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How to Take a Loss on an IRA

We all know that you can’t take a loss on an IRA…. or can you? I’ve been investigating the possibility of closing out Scott’s Roth IRA and taking the loss.

How IRA Loss Deductions Work

You can deduct a traditional or Roth IRA loss as a miscellaneous itemized deduction. However, there are some conditions that you must meet:

  • The deduction is subject to the 2% of AGI [1] limit.
  • You can only take the deduction if you close your IRA completely, including all your IRAs at various brokers.

How To Calculate The Loss

The loss is equal to the “total distributions less your unrecovered basis.” Here’s how to calculate the loss and the deductible amount.

  1. Pull out the document we created back in How to Track Your Roth IRA Contributions [2] and calculate your basis.
  2. Determine the current value of your IRA plus any distributions you have already taken.
  3. Calculate (2) minus (1). This is your loss if you sold today.
  4. Calculate 2% of your AGI, and subtract it from your loss. This is the deduction you can take.
  5. If you are close to the 2%, review other miscellaneous deductions you could add together, see Publication 529 [3] for a list.
  6. Sell. (For a Roth, there would be no tax liability, since there are no earnings.)

Why I’m Considering It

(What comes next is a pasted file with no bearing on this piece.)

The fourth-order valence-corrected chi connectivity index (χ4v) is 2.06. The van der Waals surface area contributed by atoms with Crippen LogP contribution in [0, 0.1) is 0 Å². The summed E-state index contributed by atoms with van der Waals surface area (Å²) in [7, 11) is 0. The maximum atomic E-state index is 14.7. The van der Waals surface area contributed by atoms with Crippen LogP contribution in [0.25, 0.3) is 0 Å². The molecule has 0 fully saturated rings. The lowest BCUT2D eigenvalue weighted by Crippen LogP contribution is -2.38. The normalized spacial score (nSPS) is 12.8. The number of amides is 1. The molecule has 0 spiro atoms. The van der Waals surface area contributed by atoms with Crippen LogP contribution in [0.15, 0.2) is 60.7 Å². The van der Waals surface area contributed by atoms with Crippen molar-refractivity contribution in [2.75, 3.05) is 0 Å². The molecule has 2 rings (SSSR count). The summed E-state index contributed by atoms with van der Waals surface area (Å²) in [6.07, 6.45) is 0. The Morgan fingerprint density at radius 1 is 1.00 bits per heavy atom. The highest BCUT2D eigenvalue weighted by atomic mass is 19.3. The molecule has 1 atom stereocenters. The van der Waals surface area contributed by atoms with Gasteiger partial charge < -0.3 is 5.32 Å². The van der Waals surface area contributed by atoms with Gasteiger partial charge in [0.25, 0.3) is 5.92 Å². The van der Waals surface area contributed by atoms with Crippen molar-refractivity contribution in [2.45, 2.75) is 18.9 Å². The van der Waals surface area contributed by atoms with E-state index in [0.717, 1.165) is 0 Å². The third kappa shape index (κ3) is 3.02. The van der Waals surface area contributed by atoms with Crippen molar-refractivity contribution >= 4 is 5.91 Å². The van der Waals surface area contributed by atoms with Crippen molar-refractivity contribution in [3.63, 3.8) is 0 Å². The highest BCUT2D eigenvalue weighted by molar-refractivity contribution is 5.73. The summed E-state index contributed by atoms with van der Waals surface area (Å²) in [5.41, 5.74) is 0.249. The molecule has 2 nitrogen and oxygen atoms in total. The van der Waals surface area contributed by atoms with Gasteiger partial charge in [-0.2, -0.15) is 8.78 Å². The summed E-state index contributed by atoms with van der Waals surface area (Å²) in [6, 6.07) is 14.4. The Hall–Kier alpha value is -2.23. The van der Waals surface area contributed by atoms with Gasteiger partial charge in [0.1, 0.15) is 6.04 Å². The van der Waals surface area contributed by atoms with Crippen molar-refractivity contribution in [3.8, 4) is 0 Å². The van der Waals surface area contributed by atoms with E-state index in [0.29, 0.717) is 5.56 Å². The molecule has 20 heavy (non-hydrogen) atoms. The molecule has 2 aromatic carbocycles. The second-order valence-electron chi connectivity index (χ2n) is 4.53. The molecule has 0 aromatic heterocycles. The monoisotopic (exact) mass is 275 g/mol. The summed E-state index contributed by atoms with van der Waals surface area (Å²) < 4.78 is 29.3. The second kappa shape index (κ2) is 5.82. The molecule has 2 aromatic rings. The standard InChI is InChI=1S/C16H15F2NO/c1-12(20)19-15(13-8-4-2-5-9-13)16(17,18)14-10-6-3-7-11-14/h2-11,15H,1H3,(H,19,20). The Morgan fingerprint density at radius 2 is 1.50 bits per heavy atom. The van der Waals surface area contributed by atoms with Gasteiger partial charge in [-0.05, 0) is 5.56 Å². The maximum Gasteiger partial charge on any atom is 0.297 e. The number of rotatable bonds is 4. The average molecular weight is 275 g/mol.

Normally, there wouldn’t be any chance that I would even consider this. However, based on some unusual activity in our Roth accounts this year and the current market conditions, I might be able to.

I’ve been draining Scott’s Roth IRA for our Unconventional Roth IRA Strategy to Lower Tax Bill [4] and Making Early Roth IRA Withdrawals [5].

In addition, I funnel most of our Roth money into my account using an old Strategy to Contribute More Than Roth IRA Limit Allows [6].

All of this allowed us to have most of our Roth IRA money in my name instead of Scott’s. Don’t worry, since he works at a University, he can Double-dip on Retirement [7] which gives him much more in traditional tax deferred plans.

Although, since we live in a community property state, none of it really matters whose name the money is in, since we share everything 50/50.


I don’t recommend closing your IRA to take a loss! It’s an idea that I’ve been tossing around based on all the other actions that we’ve been taking with our Roth IRA, which is a unique situation. If you have a substantial loss and you understand all of the future tax consequences, the deduction might be something to consider… but proceed with caution!

For more information, see Publication 590 [8], Individual Retirement Arrangements (IRAs).